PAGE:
I’ve never been to The Sphere. It is a prison designed to use people like me. It is seldom at maximum occupancy because the mortality rate for our kind is high. You don’t get the luxury of due process when an eighteen-year-old who can phase through walls traps your head inside a metal railing.


That was the fate of Mickey Francis also known as Proton.


When you’re exposed to a blast of two thousand degree celsius from the eyes of a thirty three old failed actor and your head melts in a pink and black torrent down your shoulders.


Adios, Lady Death. Poor choice of name.


They got sponsorship deals, spoke at the united nations and got television shows. We got murdered, crippled or sent down for life. I decided I would not go down either path.


The s-word I hate is super villain.


I could breed giant lizards or build death rays but it changes nothing.


I rigged an election so things could be better. I didn’t corrupt democracy.. I came from the places it fucked over repeatedly.


Free will is a measure of incalculable value.  I did not want to invent a cure for cancer or develop free energy. I wanted more opportunities for those things to happen regularly. There was no such thing as a free lunch in any capacity, everything had to be paid for and I knew my efforts in those directions would change nothing for the people I grew up amongst and the town I lived in.


I studied the great engines of our society.


Ah, you thought I would say physics or chemistry. The latter would have been smart. I watched Breaking Bad, figured out the recipe from what they left out in the cooking scenes in five minutes.






Social Media.




I stole identities and gathered intelligence., Hired people to run departments,  with legitimate jobs and established places of business where they worked on the project. I achieved more tracking social media metrics than I ever could with a death ray. They had health insurance, performance bonuses, generous vacation packages and college funds set up for their kid.These things made their lives comfortable and when you looked at Julian Assange living in a cleaner’s cupboard in the embassy or Edward Snowden hiding in Russia, comfortable is a good reason to keep your head down and not ask questions.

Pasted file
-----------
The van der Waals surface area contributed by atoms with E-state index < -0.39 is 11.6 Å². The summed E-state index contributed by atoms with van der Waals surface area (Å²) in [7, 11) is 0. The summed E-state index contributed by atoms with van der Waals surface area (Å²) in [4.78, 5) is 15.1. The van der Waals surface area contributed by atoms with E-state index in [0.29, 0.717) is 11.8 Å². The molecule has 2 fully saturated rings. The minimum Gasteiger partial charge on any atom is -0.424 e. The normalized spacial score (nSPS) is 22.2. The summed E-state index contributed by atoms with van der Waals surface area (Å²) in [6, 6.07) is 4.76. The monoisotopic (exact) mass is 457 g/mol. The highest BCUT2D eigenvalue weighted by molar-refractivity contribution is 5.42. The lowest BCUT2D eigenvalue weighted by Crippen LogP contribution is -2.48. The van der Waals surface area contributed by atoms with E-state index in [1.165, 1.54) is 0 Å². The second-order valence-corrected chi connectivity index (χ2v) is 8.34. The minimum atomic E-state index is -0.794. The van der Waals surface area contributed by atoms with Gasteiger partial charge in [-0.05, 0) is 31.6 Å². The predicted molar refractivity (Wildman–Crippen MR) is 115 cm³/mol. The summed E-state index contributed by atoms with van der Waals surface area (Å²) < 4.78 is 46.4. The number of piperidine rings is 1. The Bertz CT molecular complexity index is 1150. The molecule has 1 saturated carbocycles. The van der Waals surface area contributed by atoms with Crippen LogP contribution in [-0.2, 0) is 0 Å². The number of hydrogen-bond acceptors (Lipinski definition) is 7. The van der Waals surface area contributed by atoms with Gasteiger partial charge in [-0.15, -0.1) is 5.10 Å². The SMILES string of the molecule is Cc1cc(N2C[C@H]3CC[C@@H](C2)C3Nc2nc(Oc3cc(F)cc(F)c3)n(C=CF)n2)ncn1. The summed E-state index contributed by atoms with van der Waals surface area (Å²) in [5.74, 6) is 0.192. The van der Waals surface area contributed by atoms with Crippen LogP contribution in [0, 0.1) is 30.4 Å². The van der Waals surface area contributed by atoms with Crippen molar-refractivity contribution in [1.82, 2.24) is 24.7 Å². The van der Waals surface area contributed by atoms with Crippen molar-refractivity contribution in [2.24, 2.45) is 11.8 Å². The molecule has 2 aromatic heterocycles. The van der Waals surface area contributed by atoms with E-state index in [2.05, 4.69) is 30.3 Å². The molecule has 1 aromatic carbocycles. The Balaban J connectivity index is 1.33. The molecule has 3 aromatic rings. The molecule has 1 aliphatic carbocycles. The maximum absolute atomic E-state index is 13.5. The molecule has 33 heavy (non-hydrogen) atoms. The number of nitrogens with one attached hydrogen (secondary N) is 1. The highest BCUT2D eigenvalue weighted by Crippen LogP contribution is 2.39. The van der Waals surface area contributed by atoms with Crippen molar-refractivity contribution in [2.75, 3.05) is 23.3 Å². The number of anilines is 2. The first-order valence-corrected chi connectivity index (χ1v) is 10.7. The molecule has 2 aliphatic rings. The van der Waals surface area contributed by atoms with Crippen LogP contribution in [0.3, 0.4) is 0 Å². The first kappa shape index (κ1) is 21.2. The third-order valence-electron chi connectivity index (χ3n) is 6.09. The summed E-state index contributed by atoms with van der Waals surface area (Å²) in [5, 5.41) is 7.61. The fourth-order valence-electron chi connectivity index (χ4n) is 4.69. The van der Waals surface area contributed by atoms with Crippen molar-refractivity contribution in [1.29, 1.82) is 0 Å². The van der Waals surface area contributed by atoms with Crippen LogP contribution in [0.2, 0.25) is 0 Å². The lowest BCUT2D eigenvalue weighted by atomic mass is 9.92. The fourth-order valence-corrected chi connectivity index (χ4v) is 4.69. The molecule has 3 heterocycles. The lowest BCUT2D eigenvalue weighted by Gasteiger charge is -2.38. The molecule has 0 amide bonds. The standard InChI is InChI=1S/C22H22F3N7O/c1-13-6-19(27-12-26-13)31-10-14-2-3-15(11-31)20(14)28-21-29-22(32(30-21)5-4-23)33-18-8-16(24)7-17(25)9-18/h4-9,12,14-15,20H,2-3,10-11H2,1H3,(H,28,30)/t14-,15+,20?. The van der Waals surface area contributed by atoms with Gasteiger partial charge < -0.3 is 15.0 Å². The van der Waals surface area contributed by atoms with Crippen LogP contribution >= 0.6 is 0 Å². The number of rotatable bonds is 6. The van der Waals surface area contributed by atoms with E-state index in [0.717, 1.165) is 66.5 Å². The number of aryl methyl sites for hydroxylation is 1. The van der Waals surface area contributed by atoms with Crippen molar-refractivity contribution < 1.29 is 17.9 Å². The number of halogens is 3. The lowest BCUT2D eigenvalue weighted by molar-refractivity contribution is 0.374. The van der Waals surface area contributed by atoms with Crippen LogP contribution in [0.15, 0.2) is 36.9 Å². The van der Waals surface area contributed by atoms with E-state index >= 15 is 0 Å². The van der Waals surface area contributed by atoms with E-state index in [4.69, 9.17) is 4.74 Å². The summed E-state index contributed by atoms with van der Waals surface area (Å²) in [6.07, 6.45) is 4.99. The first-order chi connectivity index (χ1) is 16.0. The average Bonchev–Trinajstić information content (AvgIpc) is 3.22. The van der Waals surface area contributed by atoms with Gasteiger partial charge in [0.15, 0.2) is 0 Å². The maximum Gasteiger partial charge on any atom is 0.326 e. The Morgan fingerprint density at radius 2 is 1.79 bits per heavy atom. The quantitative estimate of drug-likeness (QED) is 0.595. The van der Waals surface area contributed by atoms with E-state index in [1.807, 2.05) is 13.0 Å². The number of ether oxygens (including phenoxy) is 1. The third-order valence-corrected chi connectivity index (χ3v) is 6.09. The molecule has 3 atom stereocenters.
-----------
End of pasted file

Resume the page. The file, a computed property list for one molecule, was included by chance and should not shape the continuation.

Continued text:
I made groups on Facebook. Muslims For America. U.S Pride. The South Will Rise.


In one room, I had groups of people having arguments with each other across the internet as they talked about their plans for the weekend. Real people joined in and we put our messages across.


I bought space on US servers, installed VPNs and studied the metrics like they told the future. We learned what content causes people to react, the semiotics and images which provoked the responses we needed to generate.


You saw our advertisements and sponsored content, read the stories and posted something insulting to a comment one people made. We hid in a haystack of LLCs, moving the money between them and spending it where we needed it to go.


I put adverts online for actors to stage protests and got footage online within minutes. Above my head, men with capes and bulletproof skin punched one another whilst I sat in a massage chair and watched the country bend to my will.


My strategy came from the one game Mom and I played all the time.


Even when she would fall asleep during the games.


Go was a game invented by the Chinese. It’s been played for two and a half thousand years on a continued basis. We played on a 9 x 9 board but my mom taught me the same principles I used now to build a world where she wouldn’t have had to work herself to exhaustion.


She nodded off at the wheel driving home from her third job. She wouldn’t take my money because she figured out where it came from and it felt worthless if I couldn’t make her comfortable.